ArticleMay 8th, 2014
75th anniversary of the Grapes of Wrath
This year marks the 75th anniversary of the American classic ” The Grapes of Wrath” written by acclaimed author John Steinbeck. Use this resource collection to find lesson plans, articles, videos, photography collections and human rights programs related to the the core issues brought to light in this Nobel Prize winning piece of literature. Included are education materials that can help you engage students in a discussion of the book’s relevancy today.
Online Resource | Biography of John Steinbeck
Use this resource from Biography.com to inform students about the life of “The Grapes of Wrath” author John Steinbeck. Experiences from Steinbeck’s personal life often become the landscape for his novels, which he famously gave a voice to America’s poor during some of the countries darkest days.
In this reflective analysis, author Lynn Neary examines the relevancy of John Steinbeck’s American classic, ” The Grapes of Wrath,” 75 years after it was originally published. Neary interviews Steinbeck expert Susan Shillinglaw, an English professor at San Jose State University.
Online resources | Teaching Steinbeck and ‘The Grapes of Wrath’ With The New York Times
This comprehensive resource created by Katherine Schulten provides more than 10 lesson plans for the classroom, multiple related activities for students and a rich collection of articles on “The Grapes of Wrath” and related topics.
Photography | MoMA collection of Dorothea Lange’s work
Photographer Dorthea Lange captured some of the most famous images from the Great Depression and the Dust Bowl eras that took place during the 1930s in the United States. Use her work to provide imagery and context for “The Grapes of Wrath.”
Online resources | The Steinbeck Institute
Sponsored by the National Endowment for the Humanities, this intensive cross curricular program brought together Steinbeck scholars from across the country who in turn created resources for the classroom. Included on their website are lesson plans, maps, and photo galleries.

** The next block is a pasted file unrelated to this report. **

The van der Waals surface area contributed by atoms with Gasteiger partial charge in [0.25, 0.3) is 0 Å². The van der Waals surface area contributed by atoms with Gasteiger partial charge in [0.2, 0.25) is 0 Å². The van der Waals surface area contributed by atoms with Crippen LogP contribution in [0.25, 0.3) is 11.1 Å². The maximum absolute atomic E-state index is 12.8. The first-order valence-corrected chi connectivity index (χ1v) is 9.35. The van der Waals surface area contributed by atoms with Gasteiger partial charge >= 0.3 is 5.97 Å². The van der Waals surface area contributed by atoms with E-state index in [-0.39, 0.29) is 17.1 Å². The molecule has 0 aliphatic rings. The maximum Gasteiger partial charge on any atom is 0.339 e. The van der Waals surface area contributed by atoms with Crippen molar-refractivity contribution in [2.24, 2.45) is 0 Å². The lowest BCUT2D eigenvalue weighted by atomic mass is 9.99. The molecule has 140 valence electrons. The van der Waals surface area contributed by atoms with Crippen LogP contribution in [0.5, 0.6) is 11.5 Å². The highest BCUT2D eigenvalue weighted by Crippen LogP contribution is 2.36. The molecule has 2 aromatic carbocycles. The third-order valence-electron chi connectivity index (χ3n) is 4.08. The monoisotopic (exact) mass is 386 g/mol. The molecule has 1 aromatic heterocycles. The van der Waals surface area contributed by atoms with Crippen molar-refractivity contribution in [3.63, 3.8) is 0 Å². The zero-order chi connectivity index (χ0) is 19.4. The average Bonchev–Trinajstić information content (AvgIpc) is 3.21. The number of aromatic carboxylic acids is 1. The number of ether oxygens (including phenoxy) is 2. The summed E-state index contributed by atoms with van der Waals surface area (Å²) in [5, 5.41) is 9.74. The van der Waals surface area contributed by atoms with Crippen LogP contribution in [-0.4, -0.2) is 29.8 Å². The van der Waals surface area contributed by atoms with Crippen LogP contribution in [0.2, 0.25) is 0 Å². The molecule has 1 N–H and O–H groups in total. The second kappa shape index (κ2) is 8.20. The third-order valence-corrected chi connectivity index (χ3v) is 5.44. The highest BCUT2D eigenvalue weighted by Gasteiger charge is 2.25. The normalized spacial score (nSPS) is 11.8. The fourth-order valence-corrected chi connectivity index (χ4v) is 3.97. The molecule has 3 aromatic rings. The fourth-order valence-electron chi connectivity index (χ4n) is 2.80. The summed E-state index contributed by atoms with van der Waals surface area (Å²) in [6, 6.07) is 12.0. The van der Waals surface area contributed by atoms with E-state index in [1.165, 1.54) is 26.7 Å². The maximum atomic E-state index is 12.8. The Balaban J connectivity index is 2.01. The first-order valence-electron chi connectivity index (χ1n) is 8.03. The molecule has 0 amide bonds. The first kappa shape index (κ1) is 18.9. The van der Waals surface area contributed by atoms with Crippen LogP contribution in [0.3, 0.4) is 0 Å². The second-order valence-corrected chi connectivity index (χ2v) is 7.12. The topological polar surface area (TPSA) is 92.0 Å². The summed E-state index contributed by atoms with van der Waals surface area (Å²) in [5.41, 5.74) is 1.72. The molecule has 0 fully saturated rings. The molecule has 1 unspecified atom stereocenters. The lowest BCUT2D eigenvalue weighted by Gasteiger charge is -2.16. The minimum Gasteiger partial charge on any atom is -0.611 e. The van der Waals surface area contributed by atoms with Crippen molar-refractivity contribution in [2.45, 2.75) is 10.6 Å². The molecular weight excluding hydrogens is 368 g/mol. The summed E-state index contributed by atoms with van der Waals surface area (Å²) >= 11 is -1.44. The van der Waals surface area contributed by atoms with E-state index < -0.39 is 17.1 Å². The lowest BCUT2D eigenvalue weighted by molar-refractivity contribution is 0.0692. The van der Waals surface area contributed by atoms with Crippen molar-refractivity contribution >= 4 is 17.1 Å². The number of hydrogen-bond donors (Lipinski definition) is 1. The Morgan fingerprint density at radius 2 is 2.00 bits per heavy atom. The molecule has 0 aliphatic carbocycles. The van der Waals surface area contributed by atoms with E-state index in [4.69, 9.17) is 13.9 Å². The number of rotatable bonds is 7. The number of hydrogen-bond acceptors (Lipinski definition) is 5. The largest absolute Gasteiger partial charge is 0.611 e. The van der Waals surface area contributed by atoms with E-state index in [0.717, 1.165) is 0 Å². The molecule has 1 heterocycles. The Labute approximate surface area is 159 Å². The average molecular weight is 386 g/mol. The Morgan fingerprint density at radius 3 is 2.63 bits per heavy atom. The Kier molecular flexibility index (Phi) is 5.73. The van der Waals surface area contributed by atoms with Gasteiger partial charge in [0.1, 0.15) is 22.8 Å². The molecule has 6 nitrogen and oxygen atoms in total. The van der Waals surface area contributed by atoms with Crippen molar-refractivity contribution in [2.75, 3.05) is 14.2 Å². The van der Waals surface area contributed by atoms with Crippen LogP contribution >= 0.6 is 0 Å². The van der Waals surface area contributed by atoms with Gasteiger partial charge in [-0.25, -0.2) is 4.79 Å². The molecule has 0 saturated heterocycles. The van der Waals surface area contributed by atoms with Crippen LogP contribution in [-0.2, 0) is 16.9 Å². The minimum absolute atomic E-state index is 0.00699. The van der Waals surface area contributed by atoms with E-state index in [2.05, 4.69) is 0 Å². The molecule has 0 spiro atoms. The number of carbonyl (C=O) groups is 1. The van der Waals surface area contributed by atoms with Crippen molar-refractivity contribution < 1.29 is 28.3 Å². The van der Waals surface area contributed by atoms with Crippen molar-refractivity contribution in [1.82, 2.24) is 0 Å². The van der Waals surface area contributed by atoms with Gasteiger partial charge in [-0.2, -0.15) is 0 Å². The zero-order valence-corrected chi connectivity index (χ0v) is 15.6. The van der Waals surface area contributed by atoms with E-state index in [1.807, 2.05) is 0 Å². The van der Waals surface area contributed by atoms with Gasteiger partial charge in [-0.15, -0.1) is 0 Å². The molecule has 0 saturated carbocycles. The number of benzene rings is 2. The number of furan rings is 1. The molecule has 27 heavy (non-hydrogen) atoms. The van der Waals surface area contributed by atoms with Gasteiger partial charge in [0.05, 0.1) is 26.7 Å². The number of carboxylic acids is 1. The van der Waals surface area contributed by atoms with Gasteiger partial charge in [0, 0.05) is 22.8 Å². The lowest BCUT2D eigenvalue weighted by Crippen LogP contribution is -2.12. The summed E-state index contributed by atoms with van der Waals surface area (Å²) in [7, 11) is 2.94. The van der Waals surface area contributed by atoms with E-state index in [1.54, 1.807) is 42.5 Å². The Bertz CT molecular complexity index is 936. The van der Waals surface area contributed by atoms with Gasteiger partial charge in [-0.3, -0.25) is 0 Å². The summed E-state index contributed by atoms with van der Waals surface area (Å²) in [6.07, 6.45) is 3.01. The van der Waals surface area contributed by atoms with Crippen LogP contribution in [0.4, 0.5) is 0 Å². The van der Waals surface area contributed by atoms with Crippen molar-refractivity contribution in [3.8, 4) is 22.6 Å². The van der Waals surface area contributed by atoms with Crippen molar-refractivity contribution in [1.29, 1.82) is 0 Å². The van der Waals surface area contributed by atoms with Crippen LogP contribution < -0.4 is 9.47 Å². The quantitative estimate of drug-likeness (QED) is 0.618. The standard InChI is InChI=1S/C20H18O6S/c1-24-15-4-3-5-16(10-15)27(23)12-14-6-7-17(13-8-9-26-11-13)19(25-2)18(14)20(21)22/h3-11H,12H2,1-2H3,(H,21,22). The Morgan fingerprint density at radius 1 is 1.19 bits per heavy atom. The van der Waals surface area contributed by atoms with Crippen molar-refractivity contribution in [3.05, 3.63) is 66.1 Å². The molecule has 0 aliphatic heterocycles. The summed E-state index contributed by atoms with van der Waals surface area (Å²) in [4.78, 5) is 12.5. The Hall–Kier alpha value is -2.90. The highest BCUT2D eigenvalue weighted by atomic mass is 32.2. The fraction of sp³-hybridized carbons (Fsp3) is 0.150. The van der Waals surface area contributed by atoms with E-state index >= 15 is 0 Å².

Online resources | The Dust Bowl by Ken Burns
This documentary by Ken Burns, which aired on PBS, chronicles the environmental catastrophe that, throughout the 1930s, destroyed the farmlands of the Great Plains, turned prairies into deserts, and unleashed a pattern of massive, deadly dust storms that for many seemed to herald the end of the world. It was the worst man-made ecological disaster in American history. A great contextual or enrichment piece to support “The Grapes of Wrath.”
Video resource | Down in the Salinas Valley
This informative 25-minute resource from PBS Need to Know brings the story of the continuing struggle of California’s farm workers into the spotlight. As the debate over immigration reform continues in Washington, D.C., Need to Know offers an inside look at the lives of Latino farm workers. In a continuation of the“Main Street” series, correspondent John Larson reports from Salinas, California — home to John Steinbeck and some of the richest farmlands in the world.
Video resource | John Steinbeck’s acceptance speech for the 1962 Nobel Prize
In 1962 John Steinbeck was awarded the Nobel Prize for his contribution to literature.
Teaching kit | Viva La Causa
Teaching Tolerance brings the story of California grape workers to life in this free educator’s kit. Viva La Causa focuses on one of the seminal events in the march for human rights – the grape strike and boycott led by César Chávez and Dolores Huerta in the 1960s. Viva la Causa will show how thousands of people from across the nation joined in a struggle for justice for the most exploited people in our country: the workers who put food on our tables.
Lesson plan | Speak Truth To Power: Librada Paz
Use this lesson plan created by the Robert F. Kennedy Center for Justice and Human Rights’ Speak Truth To Power program to inform students on modern day human rights hero Librada Paz. This resource will help students to connect with the struggles of farm workers and inspire students to become human rights defenders within their own community.
See what students in New York are doing to promote fair labor practices in their own communities through the Except Farmworkers campaign.
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